Is Christianity True? It Depends. What Do You Mean By True?
Writers over at the Stand to Reason blog asked: “Is Christianity True?” [http://str.typepad.com/weblog/2010/04/is-christianity-true.html] That is an often asked question by Christians and non-Christians alike, I suppose. Unfortunately, few take the time to consider what they mean by the word “true.” Askers of such questions, like the writers at the Stand to Reason blog, leave the word “truth” ambiguous and unspecified.
“Truth” has multiple possible understandings. I’ll note two below and indicate how they relate to faith in Jesus.
First and perhaps oldest is the correspondence theory of truth [http://plato.stanford.edu/entries/truth-correspondence/#9.2]. What is that? Basically, the correspondence theory of truth holds that words more or less accurately reflect objective features of the environment. A better definition of some object, in other words, is a more accurate and truthful definition because it reflects the real essence of that object.
Most Christians, in my view, presume and advocate for the correspondence theory of truth. Those taking a harder edge on the matter demand that believers, for instance, verbally claim that Jesus’ resurrection was objectively real. Those taking a softer edge on the matter may not aggressively insist on the objectivity of Jesus’ resurrection, but when pressed they will mostly likely affirm that it was a real event. In other words, they presume that their particular interpretation (in comparison to all other descriptions of the resurrection) of the resurrection of Jesus is the most accurate and, therefore, truthful description.
What is interesting and ironic, historically and theologically speaking, is that the correspondence theory of truth was solidified as an epistemological perspective during the 20th century; it has deeper roots going as far back as the Greeks, however. To put it a bit differently, today there are very conservative evangelical Christians who rail against syncretism and, yet, unquestioningly embrace and insist on a conception of truth invented by the ancient Greeks.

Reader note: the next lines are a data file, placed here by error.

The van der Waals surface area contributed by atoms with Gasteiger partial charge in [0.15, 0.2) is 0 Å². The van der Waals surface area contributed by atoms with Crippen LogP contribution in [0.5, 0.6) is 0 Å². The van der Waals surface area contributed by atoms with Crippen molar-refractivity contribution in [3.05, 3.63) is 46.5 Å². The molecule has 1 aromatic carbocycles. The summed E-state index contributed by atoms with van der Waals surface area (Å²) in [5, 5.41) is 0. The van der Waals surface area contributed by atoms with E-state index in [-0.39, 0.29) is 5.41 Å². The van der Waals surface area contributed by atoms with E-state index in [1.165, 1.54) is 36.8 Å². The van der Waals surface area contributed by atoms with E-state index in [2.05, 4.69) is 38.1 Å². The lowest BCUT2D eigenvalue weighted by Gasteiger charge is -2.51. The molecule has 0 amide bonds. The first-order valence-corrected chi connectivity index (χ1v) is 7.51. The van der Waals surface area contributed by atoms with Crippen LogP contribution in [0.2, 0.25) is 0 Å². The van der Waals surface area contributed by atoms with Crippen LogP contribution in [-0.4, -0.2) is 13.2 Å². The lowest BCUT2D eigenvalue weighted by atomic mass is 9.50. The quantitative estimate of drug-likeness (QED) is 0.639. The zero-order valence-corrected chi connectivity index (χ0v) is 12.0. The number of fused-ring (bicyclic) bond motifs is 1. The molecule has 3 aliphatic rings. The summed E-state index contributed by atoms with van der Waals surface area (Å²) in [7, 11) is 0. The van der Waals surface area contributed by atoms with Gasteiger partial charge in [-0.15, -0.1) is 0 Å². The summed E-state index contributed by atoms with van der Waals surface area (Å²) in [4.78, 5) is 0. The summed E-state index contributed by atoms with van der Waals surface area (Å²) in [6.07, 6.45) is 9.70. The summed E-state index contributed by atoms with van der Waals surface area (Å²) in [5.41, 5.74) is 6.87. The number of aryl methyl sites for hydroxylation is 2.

As I suggested above, there are multiple conceptions of truth. There is no necessarily connection between having faith in Jesus Christ and a correspondence theory of truth—though, surely some would disagree with this.
Another perspective on truth is the pragmatic understanding. This view is historically much newer, but was also solidified during the twentieth century. You can read people William James and Richard Rorty for a fuller understanding of the pragmatic understanding of truth. James, for instance, argues that truth is an idea or action that is useful: “Let me begin by reminding you of the fact that the possession of true thoughts means everywhere the possession of invaluable instruments of action; and that our duty to gain truth, so far from being a blank command from out of the blue, or a ‘stunt’ self imposed by our intellect, can account for itself by excellent practical reasons.” Similarly, Rorty said that “On this view, to say that a belief is, as far as we know, true, is to say that no alternative belief is, as far as we know, a better habit of acting.”
From a pragmatic perspective, for instance, strings of words like “Jesus is the way the truth and the light” are truthful insofar as they are useful in concretely shaping your life and the life of those around you. It doesn’t matter whether or not the words accurately reflect objective reality—their truth is a practical matter. The key question for a pragmatist is “What difference does saying, ‘I believe Jesus is the way the truth and the light,’ make in your life?” Clearly, the concrete difference this saying has for different believers will vary greatly and is (at least to some degree) an observable matter. In other words, the fruit that one bears in the name of Jesus is observable to others.
In sum, I believe that it is important for the faithful to understand that: i) the correspondence understanding of truth is not the only possible understanding of truth. There are other possibilities out there. I have shown only one alternative—the pragmatic perspective. The faithful, once informed, are responsible for actively choosing and not simply accepting the correspondence approach to truth because of tradition. ii) the correspondence understanding of truth is historically a perspective rooted in pagan knowledge practices, which undermines the conservative attempt to lock down the objectivity of Jesus’ resurrection.